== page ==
Irritation to the stomach by food, including by acidic citrus fruit, can cause stomach pain. However, stomach pain can also be inherent of a more serious condition, such as a stomach ulcer or gastritis. For this reason, if citrus fruit aggravates your stomach and causes pain when you eat it on a consistent basis, it is important to see your doctor.
Citrus fruit contains a lot of acid, which can cause heartburn and aggravate acid reflux. Acid reflux involves food and acid from the stomach coming back up into the esophagus. It is usually accompanied by pain, as well as other symptoms.
If citrus fruit is hurting your stomach, there is a chance you have a stomach ulcer. Christopher Theberge, R.D., advises avoiding citrus fruit juices like orange and grapefruit juice if you have a peptic ulcer because with this condition, they can cause a burning sensation and upper abdominal pain after eating them. He notes that you can try citrus fruit sections to see if they irritate your stomach or not. Talk to your doctor to determine whether you have an ulcer.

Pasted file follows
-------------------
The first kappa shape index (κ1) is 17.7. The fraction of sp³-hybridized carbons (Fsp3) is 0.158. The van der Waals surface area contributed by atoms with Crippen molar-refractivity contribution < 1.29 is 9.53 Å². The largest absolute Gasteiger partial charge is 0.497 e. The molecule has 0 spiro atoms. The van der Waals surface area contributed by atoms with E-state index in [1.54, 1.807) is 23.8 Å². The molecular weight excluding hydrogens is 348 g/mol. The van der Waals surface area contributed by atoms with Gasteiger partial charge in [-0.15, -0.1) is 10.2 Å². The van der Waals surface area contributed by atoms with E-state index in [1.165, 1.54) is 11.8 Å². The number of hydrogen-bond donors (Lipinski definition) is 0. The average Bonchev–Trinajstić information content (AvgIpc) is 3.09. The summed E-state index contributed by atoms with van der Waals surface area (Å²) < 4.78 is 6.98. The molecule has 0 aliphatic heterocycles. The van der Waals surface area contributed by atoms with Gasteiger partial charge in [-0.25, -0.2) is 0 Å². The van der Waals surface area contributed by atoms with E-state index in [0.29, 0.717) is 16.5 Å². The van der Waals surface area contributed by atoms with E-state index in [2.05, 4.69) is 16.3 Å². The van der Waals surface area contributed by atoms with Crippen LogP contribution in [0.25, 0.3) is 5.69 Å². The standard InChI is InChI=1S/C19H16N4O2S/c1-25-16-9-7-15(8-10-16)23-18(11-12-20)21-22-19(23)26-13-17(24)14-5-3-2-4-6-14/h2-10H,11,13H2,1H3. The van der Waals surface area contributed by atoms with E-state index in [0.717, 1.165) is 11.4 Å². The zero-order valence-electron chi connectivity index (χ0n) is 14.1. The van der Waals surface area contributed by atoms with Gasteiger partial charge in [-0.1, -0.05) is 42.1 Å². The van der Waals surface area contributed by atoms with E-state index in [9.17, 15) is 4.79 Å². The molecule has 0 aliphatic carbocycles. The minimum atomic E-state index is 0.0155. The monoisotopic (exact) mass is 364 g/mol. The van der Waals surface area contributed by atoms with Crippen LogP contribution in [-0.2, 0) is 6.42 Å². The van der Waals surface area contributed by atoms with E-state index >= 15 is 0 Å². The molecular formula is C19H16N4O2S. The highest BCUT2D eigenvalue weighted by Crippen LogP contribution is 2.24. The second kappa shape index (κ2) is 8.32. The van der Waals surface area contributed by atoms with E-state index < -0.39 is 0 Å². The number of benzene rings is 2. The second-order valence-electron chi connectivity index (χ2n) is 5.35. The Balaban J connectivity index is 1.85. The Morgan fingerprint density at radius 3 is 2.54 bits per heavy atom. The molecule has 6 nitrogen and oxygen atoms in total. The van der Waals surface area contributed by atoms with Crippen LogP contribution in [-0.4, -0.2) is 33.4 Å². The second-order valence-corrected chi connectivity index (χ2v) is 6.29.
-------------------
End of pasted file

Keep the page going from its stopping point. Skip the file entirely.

Citrus fruit can also irritate gastritis, which is categorized by inflammation in the lining of your stomach. This is accompanied by stomach pain, indigestion, heartburn and other symptoms. Although gastritis is often caused by bacteria, food can also cause or irritate it. The citric acid in citrus fruits is known to aggravate gastritis; talk to your doctor if you have this problem.
It is also possible that you are allergic to citrus fruit, causing a reaction like stomach pain. Citrus is also a possible trigger of irritable bowel syndrome, which can result in stomach pain and other symptoms.
- Pediatric/Adolescent Gastroesophageal Reflux Association: Careful Eating -- What to Feed Your Infant to Teen With Acid Reflux
- Pediatric/Adolescent Gastroesophageal Reflux Association: What Is GER?
- The Nutrition and Food Web Archive; Peptic Ulcer and Non-Ulcer Dyspepsia Diet; Christopher Theberge
- University of Maryland Medical Center: Gastritis
- "American Family Physician"; Treatment of Irritable Bowel Syndrome; Susan K. Hadley, et al.; Dec. 15, 2005